Chemistry’s new ssNMR instrument: “limitless” possibilities for campus researchers

Written by
Wendy Plump, Department of Chemistry
May 16, 2024

Marking a watershed acquisition for Princeton’s campus, the Department of Chemistry’s new solid-state Nuclear Magnetic Resonance (ssNMR) instrument—funded through an ambitious partnership with the Office of the Provost, Office of the Dean for Research, and Princeton Materials Institute (PMI)—is fully installed in the basement of Frick Lab and ready for use by researchers across campus and regionally.

Coupled with klystron-based dynamic nuclear polarization (DNP) sensitivity enhancement, the new instrument is one of only about 10 in the world. It will enable transformative science in research involving biological and small molecules, solar cells, catalysts, polymers, semiconductors, batteries, and soils and sediments.

“The possibilities for new discoveries and things which have never been seen before are limitless,” said István Pelczer, director of the NMR facility at Frick Lab.

Richard Register, director of PMI, said he is thrilled that the instrument offers Princeton researchers new opportunities for collaboration. “The launch of the Transformative Equipment Initiative program in the Dean for Research Office made this possible. We are going to be one of very few places that have this kind of capability.

“I think that’s where the biggest benefit is going to come,” said Register, “in drawing in new researchers to use ssNMR for the first time.”

Faculty members who have expressed an interest in using the new instrument range from chemistry to Civil and Environmental Engineering, Mechanical and Aerospace Engineering, Chemical and Biological Engineering, Geosciences, Molecular Biology, and Electrical and Computer Engineering, among others.

The acquisition was funded through the Provost and Dean for Research offices’ Transformative Equipment Initiative, which was established in 2022 to support the acquisition of shared facilities.

What is NMR?

NMR is a spectroscopic technique that enables atomic-scale insights into the composition, structure, and dynamics of materials, with applications to molecules in the liquid, solid, or gas phases. The new instrument at Princeton Chemistry expands capabilities to prepared samples in the solid state.

Previously, chemistry’s NMR facility covered only analysis on solution-state samples, a critical limitation for many researchers working on advanced materials in the natural sciences and engineering. Insights enabled by solid-state NMR can elucidate fundamentally new correlations between atomic structures and synthetic techniques, equilibrium and excited states, and conformational dynamics for wide-ranging materials classes.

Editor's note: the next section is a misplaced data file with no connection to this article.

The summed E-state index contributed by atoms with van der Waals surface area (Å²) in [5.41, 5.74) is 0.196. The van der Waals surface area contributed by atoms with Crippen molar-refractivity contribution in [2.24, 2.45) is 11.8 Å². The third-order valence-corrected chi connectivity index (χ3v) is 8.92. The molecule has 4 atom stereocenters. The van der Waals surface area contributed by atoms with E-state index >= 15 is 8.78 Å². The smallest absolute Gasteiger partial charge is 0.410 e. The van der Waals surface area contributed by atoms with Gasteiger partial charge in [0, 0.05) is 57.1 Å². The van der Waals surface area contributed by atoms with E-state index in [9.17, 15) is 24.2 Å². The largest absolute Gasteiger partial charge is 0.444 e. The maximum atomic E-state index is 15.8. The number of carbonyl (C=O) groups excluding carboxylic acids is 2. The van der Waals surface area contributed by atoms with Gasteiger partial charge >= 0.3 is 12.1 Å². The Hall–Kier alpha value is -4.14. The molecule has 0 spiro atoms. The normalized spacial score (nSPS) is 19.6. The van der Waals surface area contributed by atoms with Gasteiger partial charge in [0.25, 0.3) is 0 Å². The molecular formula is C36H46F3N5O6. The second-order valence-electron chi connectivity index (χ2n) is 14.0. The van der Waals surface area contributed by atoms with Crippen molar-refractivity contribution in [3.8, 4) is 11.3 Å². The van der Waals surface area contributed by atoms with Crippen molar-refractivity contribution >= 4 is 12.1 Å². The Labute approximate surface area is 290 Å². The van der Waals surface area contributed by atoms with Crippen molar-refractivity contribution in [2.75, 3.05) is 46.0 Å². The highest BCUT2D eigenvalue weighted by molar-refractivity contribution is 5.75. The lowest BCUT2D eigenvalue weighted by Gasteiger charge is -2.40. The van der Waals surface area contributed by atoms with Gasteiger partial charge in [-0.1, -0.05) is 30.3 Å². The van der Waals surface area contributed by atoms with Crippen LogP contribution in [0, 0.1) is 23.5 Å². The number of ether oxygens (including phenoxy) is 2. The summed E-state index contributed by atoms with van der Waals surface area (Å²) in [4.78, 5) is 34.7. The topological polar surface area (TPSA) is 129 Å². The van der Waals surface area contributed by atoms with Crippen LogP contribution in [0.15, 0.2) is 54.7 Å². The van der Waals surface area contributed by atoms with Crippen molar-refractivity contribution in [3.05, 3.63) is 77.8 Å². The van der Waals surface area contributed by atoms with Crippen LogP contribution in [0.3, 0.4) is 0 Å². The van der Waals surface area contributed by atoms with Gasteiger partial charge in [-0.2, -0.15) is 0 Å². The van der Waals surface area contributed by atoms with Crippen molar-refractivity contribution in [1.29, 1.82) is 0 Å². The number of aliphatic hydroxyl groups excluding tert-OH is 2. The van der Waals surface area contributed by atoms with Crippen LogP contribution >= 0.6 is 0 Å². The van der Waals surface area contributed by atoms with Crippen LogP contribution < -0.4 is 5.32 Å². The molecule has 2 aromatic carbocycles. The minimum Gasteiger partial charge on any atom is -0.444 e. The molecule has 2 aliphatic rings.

The instrument’s klystron-based DNP also allows for more flexibility in the design of materials and experiments to understand them. It will significantly reduce an experiment’s run time: an experiment that would normally have a three-month duration, said Pelczer, can be reduced to one day.

The instrument will be available for use by Princeton faculty, researchers, undergraduate students, grad students, and postdocs. Training sessions are anticipated to take place this summer and fall, with an invitational inaugural symposium planned for the fall.

Large machine in a laboratory

The new ssNMR instrument fully installed at Frick Laboratory and ready for use by Princeton researchers. Photo courtesy of researchers

The new ssNMR instrument fully installed at Frick Laboratory and ready for use by Princeton researchers.

John Groves, who holds the Hugh Stott Taylor Chair of Chemistry, was involved in drafting the proposal to the Transformative Equipment Initiative back in the summer of 2022.

“Our NMR facility is by far the largest and most heavily relied upon core facility in Frick, with dozens of research groups participating across campus and more than 250 individual users of the instruments,” said Groves. “Our ability to perform experiments [in the solid state] has until now been severely limited.”

Marcella Lusardi, an assistant professor of CBE and PMI, has looked forward to the instrument’s installation since its funding was approved. “The research in my group focuses on designing advanced catalytic materials to solve complex challenges in sustainable chemistry. Designing these materials requires molecular-scale insight into the ways that materials surfaces are organized, and the ways those surfaces interact with molecules during catalytic processes.

“Solid-state NMR techniques capture such molecular-level information quantitatively, enabling the elucidation of fundamentally new correlations that guide rational materials design. As a result, it is crucial to my research. Bringing ssNMR with DNP techniques to campus will solidify Princeton’s position as a leader in state-of-the-art characterization facilities.”

Lusardi noted that the skills developed while using the instrument will give undergraduates, graduate students, and postdocs an edge in a competitive job market.